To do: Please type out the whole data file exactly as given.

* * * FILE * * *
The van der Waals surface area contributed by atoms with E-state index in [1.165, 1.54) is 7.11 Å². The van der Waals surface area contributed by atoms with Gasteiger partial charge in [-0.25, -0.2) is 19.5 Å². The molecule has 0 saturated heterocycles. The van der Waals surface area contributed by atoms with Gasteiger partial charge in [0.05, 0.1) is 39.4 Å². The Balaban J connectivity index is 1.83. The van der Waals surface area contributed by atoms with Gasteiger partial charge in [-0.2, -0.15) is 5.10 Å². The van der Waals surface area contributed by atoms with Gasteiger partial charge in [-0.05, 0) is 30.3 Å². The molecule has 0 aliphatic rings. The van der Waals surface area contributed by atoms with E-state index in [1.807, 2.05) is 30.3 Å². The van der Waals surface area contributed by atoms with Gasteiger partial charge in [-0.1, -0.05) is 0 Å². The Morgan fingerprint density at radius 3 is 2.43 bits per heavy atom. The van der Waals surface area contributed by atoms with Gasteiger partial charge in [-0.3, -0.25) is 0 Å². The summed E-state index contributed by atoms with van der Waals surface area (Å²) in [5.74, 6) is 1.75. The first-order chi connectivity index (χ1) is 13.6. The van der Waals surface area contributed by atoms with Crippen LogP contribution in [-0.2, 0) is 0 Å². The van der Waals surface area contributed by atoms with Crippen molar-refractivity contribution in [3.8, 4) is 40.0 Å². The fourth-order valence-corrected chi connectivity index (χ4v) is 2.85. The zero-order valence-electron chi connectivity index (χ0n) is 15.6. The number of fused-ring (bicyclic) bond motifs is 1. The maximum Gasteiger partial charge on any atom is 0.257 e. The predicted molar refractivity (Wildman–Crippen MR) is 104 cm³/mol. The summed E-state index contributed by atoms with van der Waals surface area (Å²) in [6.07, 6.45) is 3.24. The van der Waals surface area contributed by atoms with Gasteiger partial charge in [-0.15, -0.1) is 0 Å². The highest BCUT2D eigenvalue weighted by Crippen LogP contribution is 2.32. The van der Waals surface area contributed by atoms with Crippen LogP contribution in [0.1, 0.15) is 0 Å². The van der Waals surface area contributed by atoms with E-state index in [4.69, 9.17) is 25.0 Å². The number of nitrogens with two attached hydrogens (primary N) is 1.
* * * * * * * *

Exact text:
The van der Waals surface area contributed by atoms with E-state index in [1.165, 1.54) is 7.11 Å². The van der Waals surface area contributed by atoms with Gasteiger partial charge in [-0.25, -0.2) is 19.5 Å². The molecule has 0 saturated heterocycles. The van der Waals surface area contributed by atoms with Gasteiger partial charge in [0.05, 0.1) is 39.4 Å². The Balaban J connectivity index is 1.83. The van der Waals surface area contributed by atoms with Gasteiger partial charge in [-0.2, -0.15) is 5.10 Å². The van der Waals surface area contributed by atoms with Gasteiger partial charge in [-0.05, 0) is 30.3 Å². The molecule has 0 aliphatic rings. The van der Waals surface area contributed by atoms with E-state index in [1.807, 2.05) is 30.3 Å². The van der Waals surface area contributed by atoms with Gasteiger partial charge in [-0.1, -0.05) is 0 Å². The Morgan fingerprint density at radius 3 is 2.43 bits per heavy atom. The van der Waals surface area contributed by atoms with Gasteiger partial charge in [-0.3, -0.25) is 0 Å². The summed E-state index contributed by atoms with van der Waals surface area (Å²) in [5.74, 6) is 1.75. The first-order chi connectivity index (χ1) is 13.6. The van der Waals surface area contributed by atoms with Crippen LogP contribution in [-0.2, 0) is 0 Å². The van der Waals surface area contributed by atoms with Crippen molar-refractivity contribution in [3.8, 4) is 40.0 Å². The fourth-order valence-corrected chi connectivity index (χ4v) is 2.85. The zero-order valence-electron chi connectivity index (χ0n) is 15.6. The number of fused-ring (bicyclic) bond motifs is 1. The maximum Gasteiger partial charge on any atom is 0.257 e. The predicted molar refractivity (Wildman–Crippen MR) is 104 cm³/mol. The summed E-state index contributed by atoms with van der Waals surface area (Å²) in [6.07, 6.45) is 3.24. The van der Waals surface area contributed by atoms with Gasteiger partial charge in [-0.15, -0.1) is 0 Å². The highest BCUT2D eigenvalue weighted by Crippen LogP contribution is 2.32. The van der Waals surface area contributed by atoms with Crippen LogP contribution in [0.1, 0.15) is 0 Å². The van der Waals surface area contributed by atoms with E-state index in [4.69, 9.17) is 25.0 Å². The number of nitrogens with two attached hydrogens (primary N) is 1.